Lawmakers `close' to accord on tax credit

Disagreement remains on whether to set limits

April 03, 2002|By Howard Libit | Howard Libit,SUN STAFF

House and Senate leaders are nearing agreement on new limits to Maryland's historic tax credit program, the first effort to curb a tool described as crucial for the redevelopment of Baltimore's older neighborhoods.

The two chambers still differ on whether to place an overall limit on the program. The Senate believes it can change the rules enough to the keep costs under $50 million, but the House leadership wants a firm $50 million cap - a provision included in a bill passed by the House last week.

"We're getting real close," said Del. Sheila E. Hixson, a Montgomery County Democrat and chairwoman of the House Ways and Means Committee.

Developers can now claim a tax credit worth 25 percent of the cost of the rehabilitation of buildings in historic areas. If their tax liability is less than the credit, the developers receive money back from the state.

During the past few years, use of the credit has grown, particularly as older Baltimore neighborhoods have become a popular target for redevelopment. Legislative analysts estimate that unless limits are imposed, the potential cost to the state could grow to between $50 million and $84 million a year - alarming lawmakers worried about the state budget.

The bill approved by the House would cap the program at $50 million in tax credits per year, but keep the credit at 25 percent of eligible project costs. It also would direct some of the tax breaks to smaller projects and some to larger ones.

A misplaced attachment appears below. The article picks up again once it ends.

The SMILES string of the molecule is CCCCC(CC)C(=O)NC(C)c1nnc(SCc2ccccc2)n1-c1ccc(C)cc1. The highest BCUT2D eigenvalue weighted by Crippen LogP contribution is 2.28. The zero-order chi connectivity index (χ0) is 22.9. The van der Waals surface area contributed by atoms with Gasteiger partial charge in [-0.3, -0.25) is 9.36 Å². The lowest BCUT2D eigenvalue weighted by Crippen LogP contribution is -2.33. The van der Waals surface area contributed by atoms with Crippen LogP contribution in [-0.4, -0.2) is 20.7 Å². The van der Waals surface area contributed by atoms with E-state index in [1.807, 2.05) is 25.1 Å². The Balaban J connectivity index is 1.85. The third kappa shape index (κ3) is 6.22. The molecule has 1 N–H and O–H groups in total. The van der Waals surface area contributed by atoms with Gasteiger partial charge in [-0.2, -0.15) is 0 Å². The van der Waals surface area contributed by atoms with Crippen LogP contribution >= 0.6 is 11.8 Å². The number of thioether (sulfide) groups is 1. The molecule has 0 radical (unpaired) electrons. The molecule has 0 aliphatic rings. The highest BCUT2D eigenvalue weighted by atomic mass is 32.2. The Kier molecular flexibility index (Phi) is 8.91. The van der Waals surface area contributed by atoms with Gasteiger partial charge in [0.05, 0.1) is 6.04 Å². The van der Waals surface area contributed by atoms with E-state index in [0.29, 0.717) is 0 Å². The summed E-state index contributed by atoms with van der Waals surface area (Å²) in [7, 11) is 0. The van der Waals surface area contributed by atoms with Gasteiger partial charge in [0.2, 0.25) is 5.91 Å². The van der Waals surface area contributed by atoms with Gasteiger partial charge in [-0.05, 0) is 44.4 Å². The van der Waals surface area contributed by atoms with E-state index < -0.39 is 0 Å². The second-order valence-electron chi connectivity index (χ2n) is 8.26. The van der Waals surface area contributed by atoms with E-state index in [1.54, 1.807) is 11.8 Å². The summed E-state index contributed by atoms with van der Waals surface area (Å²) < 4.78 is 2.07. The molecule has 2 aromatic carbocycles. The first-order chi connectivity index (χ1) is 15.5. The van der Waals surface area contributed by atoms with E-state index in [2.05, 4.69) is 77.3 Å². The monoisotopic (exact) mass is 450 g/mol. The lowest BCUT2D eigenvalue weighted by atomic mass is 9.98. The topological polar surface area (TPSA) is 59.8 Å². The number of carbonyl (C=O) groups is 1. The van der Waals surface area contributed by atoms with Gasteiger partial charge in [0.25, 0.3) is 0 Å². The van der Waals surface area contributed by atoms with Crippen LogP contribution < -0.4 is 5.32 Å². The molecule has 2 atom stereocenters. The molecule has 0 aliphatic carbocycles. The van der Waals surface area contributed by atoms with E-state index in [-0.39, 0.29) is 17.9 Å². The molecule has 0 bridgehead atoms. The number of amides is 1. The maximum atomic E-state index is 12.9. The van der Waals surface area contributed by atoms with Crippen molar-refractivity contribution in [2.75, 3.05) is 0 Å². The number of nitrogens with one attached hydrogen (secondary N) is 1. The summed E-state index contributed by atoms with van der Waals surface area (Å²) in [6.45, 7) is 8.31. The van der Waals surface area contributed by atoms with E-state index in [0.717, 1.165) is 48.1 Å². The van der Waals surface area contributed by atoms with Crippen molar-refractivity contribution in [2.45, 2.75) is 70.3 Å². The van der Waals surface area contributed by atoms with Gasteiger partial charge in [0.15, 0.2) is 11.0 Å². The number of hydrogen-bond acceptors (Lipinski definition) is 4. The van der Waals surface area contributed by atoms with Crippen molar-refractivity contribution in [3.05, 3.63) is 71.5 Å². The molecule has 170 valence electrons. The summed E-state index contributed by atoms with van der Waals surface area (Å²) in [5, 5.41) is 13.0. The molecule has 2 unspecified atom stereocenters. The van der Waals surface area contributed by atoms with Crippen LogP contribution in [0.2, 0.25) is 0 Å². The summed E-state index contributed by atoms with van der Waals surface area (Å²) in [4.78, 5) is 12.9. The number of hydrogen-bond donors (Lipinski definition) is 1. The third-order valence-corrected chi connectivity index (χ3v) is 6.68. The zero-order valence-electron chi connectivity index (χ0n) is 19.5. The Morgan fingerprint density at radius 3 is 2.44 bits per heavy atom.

A Senate committee approved a competing measure this week that would reduce the tax credit from 25 percent to 20 percent. It also would limit the maximum credit per project to $3 million. Analysts estimate those changes would keep the program under $50 million and permit all but the largest projects to go forward.

"We were trying to make a reasonable approach to limits without benefiting only the biggest developers," said Sen. Barbara A. Hoffman, a Baltimore Democrat and chairwoman of the Senate Budget and Taxation Committee.

The Senate also added language clarifying that the General Assembly's intent is to limit the tax credits to $50 million per year. If the cost exceeds that amount, the Assembly's fiscal leadership would be notified and legislation would be drafted for the next session to impose a $50 million cap.

Hoffman said placing a limit on the program would create uncertainty about whether projects would be rejected because they exceed it, and that uncertainty could hurt developers trying to arrange loans and other financing.

But House Speaker Casper R. Taylor Jr., whose legislation helped create the program several years ago, said he believes a firm cap is necessary.

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